Upon some things we are agreed. The Government are not prepared to lose the border controls that we have at present and the Opposition have said that they will support us in that. I hope that that proves to be the case. In any event, particularly to protect our improved race relations, we are not prepared to weaken our immigration and other controls for non-European citizens. The Heads of Government across Europe pledged their word on that years ago and we expect them to keep it. We shall lake whatever steps are necessary to that end.
The right hon. Gentleman accuses us of divisions. He should look behind him a little more carefully before he levels that charge at us. We know what he has had to say about his Members of the European Parliament, but what is his attitude to his nearly 60 hon. Friends who opposed the Second Reading of the Maastricht legislation? What is his attitude to the 40 who rebelled against his leadership over the European finance legislation?
What is the right hon. Gentleman's attitude to the right hon. Member for Birmingham, Sparkbrook (Mr. Hattersley), who believes that
the nation state is outdated
and wants us to
accept the increased jurisdiction of a centralised European authority"?
Does he agree with his right hon. Friend the Member for Copeland (Dr. Cunningham), who said:
I personally am in favour of a single currency"?
Or does he agree with his right hon. Friend the Member for Kingston upon Hull, East (Mr. Prescott), who says:
I am not a fan of a single currency"?
Not only is the Labour party divided, but the right hon. Member for Sedgefield failed to explain all the aspects of Labour's policy. He promised to, but he failed to keep that promise. I am not prepared to give up Britain's national veto. I am not prepared to give up the right to say no.
The right hon. Gentleman says, "Neither are we," but he is. The right hon. Gentleman did not mention that Labour would undermine the veto by making majority voting the rule. The right hon. Gentleman shakes his head but it is in the European socialist manifesto, co-authored by the right hon. Member for Copeland, who said, subsequently,
We stand by everything in this document.
It is no good the right hon. Gentleman shaking his head and looking embarrassed. That is what the right hon. Member for Copeland said. With whom does he agree—his right hon. Friend the Member for Copeland, his right hon. Friend the Member for Kingston upon Hull, East, socialist Members of the European Parliament or the European socialist partners whom he goes to visit and signs things with so often? Whom does he agree with? Does he agree with himself on this issue? Do we know?
If we gave up the veto we could not only be outvoted on own resources, tax harmonisation, foreign policy, immigration policy, protected areas of environmental policy and any policies which, in the words of the treaty, are deemed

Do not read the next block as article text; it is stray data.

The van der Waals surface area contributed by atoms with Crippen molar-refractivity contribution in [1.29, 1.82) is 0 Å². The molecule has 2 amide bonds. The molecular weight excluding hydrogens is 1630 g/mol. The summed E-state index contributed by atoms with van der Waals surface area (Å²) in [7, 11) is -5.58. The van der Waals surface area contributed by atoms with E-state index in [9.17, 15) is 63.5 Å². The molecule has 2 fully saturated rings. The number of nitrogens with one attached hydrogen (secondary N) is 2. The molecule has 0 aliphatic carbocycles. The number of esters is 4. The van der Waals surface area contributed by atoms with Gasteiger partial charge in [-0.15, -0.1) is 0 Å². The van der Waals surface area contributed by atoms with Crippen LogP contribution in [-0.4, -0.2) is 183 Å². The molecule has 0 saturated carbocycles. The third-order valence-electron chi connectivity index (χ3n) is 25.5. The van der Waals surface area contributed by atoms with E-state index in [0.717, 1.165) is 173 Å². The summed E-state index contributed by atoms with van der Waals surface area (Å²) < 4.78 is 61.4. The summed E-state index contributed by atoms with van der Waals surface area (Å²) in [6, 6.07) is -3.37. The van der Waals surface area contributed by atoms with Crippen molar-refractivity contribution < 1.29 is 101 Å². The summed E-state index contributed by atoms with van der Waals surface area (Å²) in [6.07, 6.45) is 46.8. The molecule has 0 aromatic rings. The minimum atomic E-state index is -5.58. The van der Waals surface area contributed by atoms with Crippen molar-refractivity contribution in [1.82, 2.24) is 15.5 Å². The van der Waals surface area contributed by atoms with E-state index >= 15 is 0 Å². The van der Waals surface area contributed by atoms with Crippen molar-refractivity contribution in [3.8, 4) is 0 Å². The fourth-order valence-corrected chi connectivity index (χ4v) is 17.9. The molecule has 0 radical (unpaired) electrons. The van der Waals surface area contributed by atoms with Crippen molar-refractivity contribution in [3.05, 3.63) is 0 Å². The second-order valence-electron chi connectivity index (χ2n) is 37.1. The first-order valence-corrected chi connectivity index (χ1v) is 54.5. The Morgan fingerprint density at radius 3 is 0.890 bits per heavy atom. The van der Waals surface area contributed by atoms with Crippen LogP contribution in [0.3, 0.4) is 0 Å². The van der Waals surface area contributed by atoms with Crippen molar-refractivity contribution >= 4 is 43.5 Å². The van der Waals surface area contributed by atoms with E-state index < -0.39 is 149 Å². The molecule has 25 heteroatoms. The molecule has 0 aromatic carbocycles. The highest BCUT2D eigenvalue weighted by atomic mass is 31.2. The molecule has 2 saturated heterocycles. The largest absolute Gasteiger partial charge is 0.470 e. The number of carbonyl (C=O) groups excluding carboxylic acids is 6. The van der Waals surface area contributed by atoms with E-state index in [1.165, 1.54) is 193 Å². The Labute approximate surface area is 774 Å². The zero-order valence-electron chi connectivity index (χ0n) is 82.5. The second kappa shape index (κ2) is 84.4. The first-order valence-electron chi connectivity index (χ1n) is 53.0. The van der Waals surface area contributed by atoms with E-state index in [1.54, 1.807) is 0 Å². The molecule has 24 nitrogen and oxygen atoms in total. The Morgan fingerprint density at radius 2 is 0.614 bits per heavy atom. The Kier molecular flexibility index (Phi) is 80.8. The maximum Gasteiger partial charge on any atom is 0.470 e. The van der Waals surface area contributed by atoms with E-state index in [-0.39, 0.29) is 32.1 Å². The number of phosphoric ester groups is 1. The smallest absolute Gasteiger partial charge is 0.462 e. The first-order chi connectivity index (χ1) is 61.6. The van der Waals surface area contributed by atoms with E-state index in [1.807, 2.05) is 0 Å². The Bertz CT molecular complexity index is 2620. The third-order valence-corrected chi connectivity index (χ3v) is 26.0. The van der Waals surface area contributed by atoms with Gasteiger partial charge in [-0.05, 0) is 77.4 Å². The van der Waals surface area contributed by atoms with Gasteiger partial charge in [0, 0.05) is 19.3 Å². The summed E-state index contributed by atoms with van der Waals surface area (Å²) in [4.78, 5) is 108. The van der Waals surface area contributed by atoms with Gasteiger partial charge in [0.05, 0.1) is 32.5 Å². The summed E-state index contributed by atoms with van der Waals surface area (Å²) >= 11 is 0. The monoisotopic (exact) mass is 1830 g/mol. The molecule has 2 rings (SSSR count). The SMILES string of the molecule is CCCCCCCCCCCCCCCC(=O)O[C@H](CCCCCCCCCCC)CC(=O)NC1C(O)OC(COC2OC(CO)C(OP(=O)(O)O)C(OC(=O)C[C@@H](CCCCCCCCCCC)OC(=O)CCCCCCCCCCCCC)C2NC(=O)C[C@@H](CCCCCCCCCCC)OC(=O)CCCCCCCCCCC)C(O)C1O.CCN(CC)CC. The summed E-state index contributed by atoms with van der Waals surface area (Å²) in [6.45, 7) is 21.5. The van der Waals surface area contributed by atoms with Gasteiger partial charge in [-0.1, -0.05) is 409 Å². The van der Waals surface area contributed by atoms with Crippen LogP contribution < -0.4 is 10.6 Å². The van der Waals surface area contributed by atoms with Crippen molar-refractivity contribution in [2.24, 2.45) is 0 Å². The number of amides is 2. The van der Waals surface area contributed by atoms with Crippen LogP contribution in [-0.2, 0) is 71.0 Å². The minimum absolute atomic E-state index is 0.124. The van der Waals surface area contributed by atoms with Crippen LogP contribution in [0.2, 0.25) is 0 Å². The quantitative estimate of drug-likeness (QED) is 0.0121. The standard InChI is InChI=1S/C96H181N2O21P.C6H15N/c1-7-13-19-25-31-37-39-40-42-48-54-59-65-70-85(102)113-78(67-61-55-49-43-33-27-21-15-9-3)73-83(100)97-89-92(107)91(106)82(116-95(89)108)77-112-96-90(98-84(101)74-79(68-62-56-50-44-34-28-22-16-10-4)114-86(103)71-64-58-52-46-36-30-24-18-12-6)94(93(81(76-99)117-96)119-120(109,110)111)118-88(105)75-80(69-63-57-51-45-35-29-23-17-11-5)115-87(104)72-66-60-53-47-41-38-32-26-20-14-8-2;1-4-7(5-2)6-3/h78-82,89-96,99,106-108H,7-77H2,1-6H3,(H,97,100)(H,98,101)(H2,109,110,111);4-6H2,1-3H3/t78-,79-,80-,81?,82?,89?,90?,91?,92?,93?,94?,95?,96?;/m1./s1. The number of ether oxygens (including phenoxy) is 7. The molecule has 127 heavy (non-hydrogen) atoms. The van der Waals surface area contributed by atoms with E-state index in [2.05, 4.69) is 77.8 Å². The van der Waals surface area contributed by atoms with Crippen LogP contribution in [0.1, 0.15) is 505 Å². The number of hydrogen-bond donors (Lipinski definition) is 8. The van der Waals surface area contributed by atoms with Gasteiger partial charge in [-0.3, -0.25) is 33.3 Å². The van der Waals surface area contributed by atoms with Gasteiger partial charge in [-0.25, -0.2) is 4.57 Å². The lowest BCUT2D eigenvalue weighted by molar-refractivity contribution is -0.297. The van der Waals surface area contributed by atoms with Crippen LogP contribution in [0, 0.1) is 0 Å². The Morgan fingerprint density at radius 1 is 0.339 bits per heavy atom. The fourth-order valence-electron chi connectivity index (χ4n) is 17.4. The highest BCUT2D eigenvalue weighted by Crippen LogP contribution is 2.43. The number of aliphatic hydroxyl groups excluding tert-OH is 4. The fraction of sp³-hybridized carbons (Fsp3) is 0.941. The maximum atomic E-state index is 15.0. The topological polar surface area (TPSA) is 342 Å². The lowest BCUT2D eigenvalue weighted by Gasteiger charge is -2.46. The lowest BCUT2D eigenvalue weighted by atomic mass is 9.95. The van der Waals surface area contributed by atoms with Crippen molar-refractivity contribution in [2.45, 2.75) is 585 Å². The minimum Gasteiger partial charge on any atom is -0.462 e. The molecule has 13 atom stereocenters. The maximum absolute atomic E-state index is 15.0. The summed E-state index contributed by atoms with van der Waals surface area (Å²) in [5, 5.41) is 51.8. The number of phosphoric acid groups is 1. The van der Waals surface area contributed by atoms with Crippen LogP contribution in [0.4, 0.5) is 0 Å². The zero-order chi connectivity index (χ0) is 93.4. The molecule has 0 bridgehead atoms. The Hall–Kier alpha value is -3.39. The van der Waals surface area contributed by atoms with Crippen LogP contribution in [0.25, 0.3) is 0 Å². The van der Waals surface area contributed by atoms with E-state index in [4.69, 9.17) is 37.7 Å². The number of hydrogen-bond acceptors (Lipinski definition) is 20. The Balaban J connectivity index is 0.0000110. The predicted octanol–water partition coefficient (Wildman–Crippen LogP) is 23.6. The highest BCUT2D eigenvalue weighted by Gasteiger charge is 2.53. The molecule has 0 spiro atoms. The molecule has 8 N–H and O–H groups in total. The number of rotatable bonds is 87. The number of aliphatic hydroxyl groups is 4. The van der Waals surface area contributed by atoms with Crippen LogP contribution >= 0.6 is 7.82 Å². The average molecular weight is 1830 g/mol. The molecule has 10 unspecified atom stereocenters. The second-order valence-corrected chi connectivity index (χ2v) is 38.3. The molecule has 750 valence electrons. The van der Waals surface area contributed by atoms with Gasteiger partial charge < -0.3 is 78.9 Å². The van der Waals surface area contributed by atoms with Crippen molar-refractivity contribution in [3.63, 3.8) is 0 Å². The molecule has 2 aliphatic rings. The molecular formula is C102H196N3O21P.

necessary to attain … the objectives of the Community".[Interruption.] It is a spirited discussion. If it were possible, I would give way to let the right hon. Member for Copeland intervene upon the right hon. Member for Sedgefield, but I am sure that they can discuss it elsewhere.
The Prime Minister should withdraw his allegation that either the European socialist party manifesto or our own manifesto for the European elections last year said that we should abandon Britain's veto. Neither document did so and to suggest otherwise is to tell an untruth.
The right hon. Gentleman said that the Labour party would make majority voting the rule. If it is the rule, what else could it be other than the abolition of the veto? He can wriggle and wriggle and wriggle, but he is on the hook and he knows it. Without that veto how would the Labour party protect our interests?
The right hon. Member for Sedgefield had some other memorable omissions as well. He did not mention the memorable indication by the shadow Chancellor to have some renegotiation on our rebate. Our rebate was protected at Edinburgh. It saved the country billions, but without the veto it might not be possible to save it.
Neither did the right hon. Gentleman mention those Labour Members of the European Parliament who voted to double the European budget and dramatically increase Britain's net contribution. I do not know whether that is Labour party policy or whether they were simply being infantile again. He did not mention that Labour wants
to avoid a tax-cutting competition between member states".
What does that mean? At the moment British taxes are lower than those of our European partners. Does he want to raise British taxes to higher European levels or does he believe he can negotiate with the Europeans to bring their taxes down to our level when they all have fiscal deficits in their countries?
We know that the Labour party would impose the social chapter and drive out investment and competitiveness. We know that the right hon. Gentleman has said that he will
never allow this country to be isolated … in Europe".